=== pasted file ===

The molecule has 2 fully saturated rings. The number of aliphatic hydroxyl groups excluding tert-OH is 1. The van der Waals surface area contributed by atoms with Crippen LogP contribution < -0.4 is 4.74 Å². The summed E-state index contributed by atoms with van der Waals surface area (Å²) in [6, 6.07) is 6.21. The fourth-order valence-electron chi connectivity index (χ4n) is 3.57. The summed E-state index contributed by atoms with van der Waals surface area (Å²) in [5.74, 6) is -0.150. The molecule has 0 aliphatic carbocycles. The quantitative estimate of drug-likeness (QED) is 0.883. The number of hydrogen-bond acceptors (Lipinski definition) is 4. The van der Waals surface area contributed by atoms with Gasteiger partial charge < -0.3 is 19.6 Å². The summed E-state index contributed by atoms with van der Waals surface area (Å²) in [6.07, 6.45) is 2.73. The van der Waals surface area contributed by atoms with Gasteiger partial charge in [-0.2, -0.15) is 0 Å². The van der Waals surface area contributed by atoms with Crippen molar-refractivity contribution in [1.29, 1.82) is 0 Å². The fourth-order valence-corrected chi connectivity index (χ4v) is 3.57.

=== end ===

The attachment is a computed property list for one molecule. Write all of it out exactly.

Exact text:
The molecule has 2 fully saturated rings. The number of aliphatic hydroxyl groups excluding tert-OH is 1. The van der Waals surface area contributed by atoms with Crippen LogP contribution < -0.4 is 4.74 Å². The summed E-state index contributed by atoms with van der Waals surface area (Å²) in [6, 6.07) is 6.21. The fourth-order valence-electron chi connectivity index (χ4n) is 3.57. The summed E-state index contributed by atoms with van der Waals surface area (Å²) in [5.74, 6) is -0.150. The molecule has 0 aliphatic carbocycles. The quantitative estimate of drug-likeness (QED) is 0.883. The number of hydrogen-bond acceptors (Lipinski definition) is 4. The van der Waals surface area contributed by atoms with Gasteiger partial charge < -0.3 is 19.6 Å². The summed E-state index contributed by atoms with van der Waals surface area (Å²) in [6.07, 6.45) is 2.73. The van der Waals surface area contributed by atoms with Gasteiger partial charge in [-0.2, -0.15) is 0 Å². The van der Waals surface area contributed by atoms with Crippen molar-refractivity contribution in [1.29, 1.82) is 0 Å². The fourth-order valence-corrected chi connectivity index (χ4v) is 3.57.